James Simon, MD
James Simon is a practicing nephrologist at Cleveland Clinic and Assistant Professor at the Cleveland Clinic Lerner College of Medicine. He is Program Director of Nephrology Fellowship and Head of the Glomerular Diseases Clinic within the Department of Nephrology and Hypertension, and Medical Director of the Anemia Management Clinic. His education interests focus on glomerulonephritis, renal artery stenosis, Alport syndrome, atypical hemolytic uremic syndrome, and anemia management. Dr. Simon is site principal investigator of a prospective study looking at the impact of urine microscopy on diagnosis and therapy in AKI; the Membranous Nephropathy Trial Of Rituximab (MENTOR): A Multi-Center Randomized Controlled Trial of Rituximab Versus Cyclosporine in the Treatment of Idiopathic Membranous Nephropathy (IMN); and the ATHENA Alport Syndrome Observational Study, which is looking at disease progression, standard of care and biomarkers in Alport syndrome patients. He is a Fellow of the American College of Physicians, Fellow of the American Society of Nephrology, and a member of the National Kidney Foundation.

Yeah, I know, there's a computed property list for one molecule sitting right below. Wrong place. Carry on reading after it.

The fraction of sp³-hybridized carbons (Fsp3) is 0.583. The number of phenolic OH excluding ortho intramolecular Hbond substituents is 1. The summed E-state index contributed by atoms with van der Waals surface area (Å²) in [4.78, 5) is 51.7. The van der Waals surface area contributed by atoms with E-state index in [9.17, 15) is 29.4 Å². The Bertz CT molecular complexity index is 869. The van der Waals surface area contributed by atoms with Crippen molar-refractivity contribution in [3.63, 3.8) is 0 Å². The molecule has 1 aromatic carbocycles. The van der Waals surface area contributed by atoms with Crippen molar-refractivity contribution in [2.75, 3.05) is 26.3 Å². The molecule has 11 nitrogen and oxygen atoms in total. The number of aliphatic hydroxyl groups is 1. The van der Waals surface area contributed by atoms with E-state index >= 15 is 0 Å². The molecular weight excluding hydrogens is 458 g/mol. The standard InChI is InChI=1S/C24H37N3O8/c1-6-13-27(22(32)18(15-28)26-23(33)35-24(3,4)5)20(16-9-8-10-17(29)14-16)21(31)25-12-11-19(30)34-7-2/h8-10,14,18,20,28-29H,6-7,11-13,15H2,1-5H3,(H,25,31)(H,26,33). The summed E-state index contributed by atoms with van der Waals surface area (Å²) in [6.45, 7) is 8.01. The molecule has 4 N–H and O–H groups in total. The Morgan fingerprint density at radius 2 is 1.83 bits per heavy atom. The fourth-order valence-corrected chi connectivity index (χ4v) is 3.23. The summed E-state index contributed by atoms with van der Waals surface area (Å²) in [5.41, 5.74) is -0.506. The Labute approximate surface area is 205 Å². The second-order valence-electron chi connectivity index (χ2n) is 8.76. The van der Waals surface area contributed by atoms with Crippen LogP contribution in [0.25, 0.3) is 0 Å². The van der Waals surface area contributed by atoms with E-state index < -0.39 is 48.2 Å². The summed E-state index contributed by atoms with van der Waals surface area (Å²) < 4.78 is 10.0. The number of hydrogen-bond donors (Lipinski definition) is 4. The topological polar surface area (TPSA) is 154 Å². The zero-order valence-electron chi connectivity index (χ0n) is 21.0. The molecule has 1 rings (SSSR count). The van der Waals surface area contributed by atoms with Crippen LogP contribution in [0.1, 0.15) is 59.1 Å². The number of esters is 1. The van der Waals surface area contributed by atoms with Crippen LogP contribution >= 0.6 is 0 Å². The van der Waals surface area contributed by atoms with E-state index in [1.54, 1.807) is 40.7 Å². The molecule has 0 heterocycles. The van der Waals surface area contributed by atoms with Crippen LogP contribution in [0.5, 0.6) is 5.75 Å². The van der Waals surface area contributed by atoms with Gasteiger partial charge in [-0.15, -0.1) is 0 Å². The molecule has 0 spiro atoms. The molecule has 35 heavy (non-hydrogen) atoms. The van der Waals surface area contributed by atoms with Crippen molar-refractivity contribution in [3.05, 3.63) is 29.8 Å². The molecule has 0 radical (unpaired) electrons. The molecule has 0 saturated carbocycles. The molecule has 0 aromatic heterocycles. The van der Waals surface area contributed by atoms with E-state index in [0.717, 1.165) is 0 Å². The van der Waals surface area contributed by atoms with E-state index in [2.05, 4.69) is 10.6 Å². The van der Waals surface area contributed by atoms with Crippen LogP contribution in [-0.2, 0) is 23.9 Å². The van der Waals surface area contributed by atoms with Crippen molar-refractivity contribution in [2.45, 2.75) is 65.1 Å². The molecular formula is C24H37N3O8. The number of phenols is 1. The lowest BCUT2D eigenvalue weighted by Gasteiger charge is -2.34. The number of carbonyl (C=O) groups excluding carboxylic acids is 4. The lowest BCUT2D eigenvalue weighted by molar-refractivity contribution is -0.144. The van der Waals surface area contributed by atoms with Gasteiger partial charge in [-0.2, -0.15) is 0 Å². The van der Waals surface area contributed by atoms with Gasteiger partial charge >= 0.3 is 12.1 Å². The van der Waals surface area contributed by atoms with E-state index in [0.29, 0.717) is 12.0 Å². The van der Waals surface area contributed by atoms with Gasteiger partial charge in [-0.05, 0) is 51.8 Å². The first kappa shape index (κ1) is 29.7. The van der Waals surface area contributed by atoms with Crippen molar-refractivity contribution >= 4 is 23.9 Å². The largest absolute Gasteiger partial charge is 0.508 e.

Sandeep Soman, MD
Sandeep Soman is a senior staff physician at the Henry Ford Hospital and Health System who is interested in health outcomes research, clinical informatics and has worked in the development of the academic CKD clinic and reducing readmissions for ESRD patients. Dr. Soman is an active NKF member, having served on the Program Committee for the NKF Spring Clinical Meetings, as well as Associate Editor for Advances in Chronic Kidney Disease.
John Sperati, MD MHS
John Sperati is an Assistant Professor of Medicine at The Johns Hopkins University School of Medicine, where he serves as Associate Program Director of the Internal Medicine Residency Program. He is a member of the National Kidney Foundation Education Committee, is on the editorial board of Advances in Chronic Kidney Disease, and serves on the Nephrology Self-Assessment Committee of the American Board of Internal Medicine. Dr. Sperati’s clinical interests are in secondary and resistant hypertension, atypical HUS, nephrotic syndrome, and chronic kidney disease education. He oversees the aHUS program at Johns Hopkins, and he is the site principal investigator for multiple clinical studies at Hopkins, including CureGN- an NIH sponsored multi-center study of glomerular disease, as well as the Global aHUS Registry.